How a Canadian high school student is helping others learn online during COVID-19
TORONTO -- School can be difficult at the best of times – add a pandemic and a regular day can seemingly be a nearly impossible task. That’s why one Canadian high school student at is helping thousands of people around the world adapt to e-learning.
Sophia Joffe is a Toronto-area high school student at Country Day School who created eLearn.fyi: an online database compiled of more than 300 online learning tools. Students are able to access her website to create an online learning profile where they can manage their studies in a coherent approach.
The Grade 12 student used her own experience transitioning from a classroom setting to an online platform as inspiration for her program.
“It was really difficult and it was really stressful knowing that right after March Break we were jumping into a totally new online learning system - it was so much different than an in-class instruction,” said Joffe in an interview with CTV’s Your Morning on Friday.
She expected that there would be added resources to help students cope as they transitioned to an online learning environment, but her expectations fell short. Not only were there few available, but resources lacked quality, she said.
“When you don’t have proper online instruction and you’re not learning things properly online, it’s really hard to digest the concepts and understand and apply it,” said Joffe.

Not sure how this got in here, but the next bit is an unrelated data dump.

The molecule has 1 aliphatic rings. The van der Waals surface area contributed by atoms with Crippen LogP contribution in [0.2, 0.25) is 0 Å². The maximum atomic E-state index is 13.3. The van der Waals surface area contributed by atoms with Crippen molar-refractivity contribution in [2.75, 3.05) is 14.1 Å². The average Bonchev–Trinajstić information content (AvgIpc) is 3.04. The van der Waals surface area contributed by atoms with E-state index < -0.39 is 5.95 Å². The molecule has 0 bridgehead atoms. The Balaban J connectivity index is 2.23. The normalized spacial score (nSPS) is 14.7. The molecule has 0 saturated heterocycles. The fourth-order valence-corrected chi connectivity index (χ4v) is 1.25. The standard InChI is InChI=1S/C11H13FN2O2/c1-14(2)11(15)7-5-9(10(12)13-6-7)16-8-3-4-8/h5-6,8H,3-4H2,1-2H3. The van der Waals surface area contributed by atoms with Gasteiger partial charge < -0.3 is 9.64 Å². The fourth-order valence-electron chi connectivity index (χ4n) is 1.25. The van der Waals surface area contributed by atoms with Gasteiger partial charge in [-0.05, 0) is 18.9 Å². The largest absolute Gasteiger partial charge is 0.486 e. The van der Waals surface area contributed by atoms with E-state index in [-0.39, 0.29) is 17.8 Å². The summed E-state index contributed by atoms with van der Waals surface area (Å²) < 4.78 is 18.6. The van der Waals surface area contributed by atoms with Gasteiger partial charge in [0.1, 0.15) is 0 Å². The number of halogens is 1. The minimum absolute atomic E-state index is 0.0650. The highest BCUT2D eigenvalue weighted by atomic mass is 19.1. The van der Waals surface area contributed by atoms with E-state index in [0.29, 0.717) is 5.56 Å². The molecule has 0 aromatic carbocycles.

Like many students, Joffe is concerned the COVID-19 pandemic has caused learning loss for many students. Her goal isn’t only to alleviate the stress the pandemic has put on students, but eliminate learning loss altogether.
“If you have very loose instruction from your online class then you can have eLearn.fyi to pick and choose different sites and create your own learning profile – which is the beauty of e-learn,” she said.
As first reported in the New York Times, Joffe spent only $19 to host her website, and used what free software licenses she could find to run her program. By October, Joffe’s online traffic had 500 unique visitors from more than 40 countries.
The program categorizes grades from Kindergarten to Grade 12, and then breaks subjects down making it easier for students to digest classroom material in a concise way. Joffe’s website clearly organizes students’ classes and takes them to external apps and websites like YouTube that help guide them through any given subject.
“I wanted to stray away of the classic textbook approach of learning,” she said.
Joffe hopes the Canadian government will one day work in partnership with tech companies to modernize the learning experience. Streaming platforms like Netflix could pose an opportunity where students can stream classes at their own pace while having their entire education at their fingertips, she said.